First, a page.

That is sort of like the problem I'm having with the ZJ. I can't find a transmission in a wrecking yard. a no-core rebuilt are in the $2k range...
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Unread 10-30-2012, 04:38 PM   #12
ratmonkey
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the pressures are mapped in the TCU, which is a part of the PCM. the valve body springs, restrictor plate, and switch valves are designed around those pressure maps(or the other way around, however you like to state it)
this can either result in slightly funky shifts that you don't really notice all the way to hunting and accumulator buzzing or really sloppy shifts depending upon how wide the programming gap was. this is especially apparent with the v8 transmissions at the 99/00 transition point. but has been seen in other year gaps.
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Unread 10-30-2012, 04:43 PM   #13
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Here is a post I made on a diesel forum a couple of years ago, it shows the differences between the two. I did a quick search on 42re valve bodies and judging by the pictures they are very look very similar to the 47re. Again, these pictures are of a 47re valve body, but should be close to the 42re.


On the 96-99 there is a C-clip on the inside that holds the governor sensor on place, while the bracket holds it in place on the 00-02's.





1- Governor Sensor
2- Governor Solenoid (same on all 47RE's)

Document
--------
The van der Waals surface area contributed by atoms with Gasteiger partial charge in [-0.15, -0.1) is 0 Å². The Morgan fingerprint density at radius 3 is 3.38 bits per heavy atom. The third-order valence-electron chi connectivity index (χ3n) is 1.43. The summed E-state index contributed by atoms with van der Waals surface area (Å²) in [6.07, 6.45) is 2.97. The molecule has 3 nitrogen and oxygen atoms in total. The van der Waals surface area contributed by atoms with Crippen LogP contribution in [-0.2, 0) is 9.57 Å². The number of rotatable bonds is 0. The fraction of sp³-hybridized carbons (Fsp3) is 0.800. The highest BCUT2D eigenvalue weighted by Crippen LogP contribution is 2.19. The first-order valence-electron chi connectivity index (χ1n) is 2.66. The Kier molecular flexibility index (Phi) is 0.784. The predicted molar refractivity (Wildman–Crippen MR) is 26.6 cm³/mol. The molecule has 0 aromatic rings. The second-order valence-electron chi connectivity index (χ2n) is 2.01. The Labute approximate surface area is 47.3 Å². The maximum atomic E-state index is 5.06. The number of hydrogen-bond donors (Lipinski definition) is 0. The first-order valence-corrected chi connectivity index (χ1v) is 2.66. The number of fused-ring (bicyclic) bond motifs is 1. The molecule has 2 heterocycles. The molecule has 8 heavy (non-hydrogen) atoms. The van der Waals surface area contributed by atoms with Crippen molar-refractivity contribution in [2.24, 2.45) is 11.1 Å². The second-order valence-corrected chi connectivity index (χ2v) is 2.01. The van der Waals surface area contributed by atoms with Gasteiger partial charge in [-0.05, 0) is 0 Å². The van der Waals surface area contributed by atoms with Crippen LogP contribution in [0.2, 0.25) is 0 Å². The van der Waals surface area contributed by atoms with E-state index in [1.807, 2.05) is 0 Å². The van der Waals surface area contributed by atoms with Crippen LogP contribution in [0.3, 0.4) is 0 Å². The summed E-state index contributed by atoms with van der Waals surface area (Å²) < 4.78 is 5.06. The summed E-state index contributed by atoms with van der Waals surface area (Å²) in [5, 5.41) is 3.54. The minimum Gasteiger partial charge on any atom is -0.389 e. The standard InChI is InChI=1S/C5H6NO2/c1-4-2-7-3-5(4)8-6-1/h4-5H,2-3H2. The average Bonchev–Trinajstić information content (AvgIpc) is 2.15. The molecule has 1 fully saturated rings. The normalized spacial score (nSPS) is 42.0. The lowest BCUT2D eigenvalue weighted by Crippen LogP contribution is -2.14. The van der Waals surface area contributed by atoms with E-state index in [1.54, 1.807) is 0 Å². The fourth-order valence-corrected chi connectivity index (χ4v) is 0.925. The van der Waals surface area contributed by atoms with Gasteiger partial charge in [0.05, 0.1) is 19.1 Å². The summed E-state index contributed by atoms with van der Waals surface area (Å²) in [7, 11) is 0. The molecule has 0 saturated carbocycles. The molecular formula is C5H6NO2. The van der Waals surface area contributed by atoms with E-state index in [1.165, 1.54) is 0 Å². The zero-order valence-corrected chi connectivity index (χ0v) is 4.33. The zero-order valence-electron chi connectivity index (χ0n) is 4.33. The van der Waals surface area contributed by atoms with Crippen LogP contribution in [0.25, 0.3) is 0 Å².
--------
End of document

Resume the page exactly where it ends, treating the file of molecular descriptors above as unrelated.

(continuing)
3- the bracket that you will need off your 01 valve body (holds the governor solenoid in place and on the 00-02 it also holds the governor sensor in place, which is why you need it)
4- OD and Lock-up solenoids

On the 96 valve body
-unplug the governor sensor and solenoid
-remove the bracket and governor solenoid
-remove the C-clip holding the governor sensor and remove the sensor
-unbolt the OD/lock-up solenoids and the harness (all one piece)
-get the bracket off the 01
-use new sensors/solenoids and put everything back together using the 96 vb and the 01 bracket.
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Unread 10-30-2012, 05:13 PM   #14
ratmonkey
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the solenoids aren't a problem. the revised ones have better filter baskets and different connectors. that's really it. the issue is the tcu programming vs the hydraulic programming in the valve body.
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Unread 10-30-2012, 06:07 PM   #15
NC_ZJames
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Quote:
Originally Posted by ratmonkey View Post
the solenoids aren't a problem. the revised ones have better filter baskets and different connectors. that's really it. the issue is the tcu programming vs the hydraulic programming in the valve body.
In the Dodge's, the PCM programming was different between between the two different styles, the values the sensor picked up are different and would also use the solenoids to control the pressures different. You could connect the plug on the transmission on an older truck, but would cause it to go into limp mode if it had the newer sensor/solenoid in it.

Searching for the 42re valve body, it comes up with only two different versions. One with the old style electronics and one with the new style, all internal parts are the same.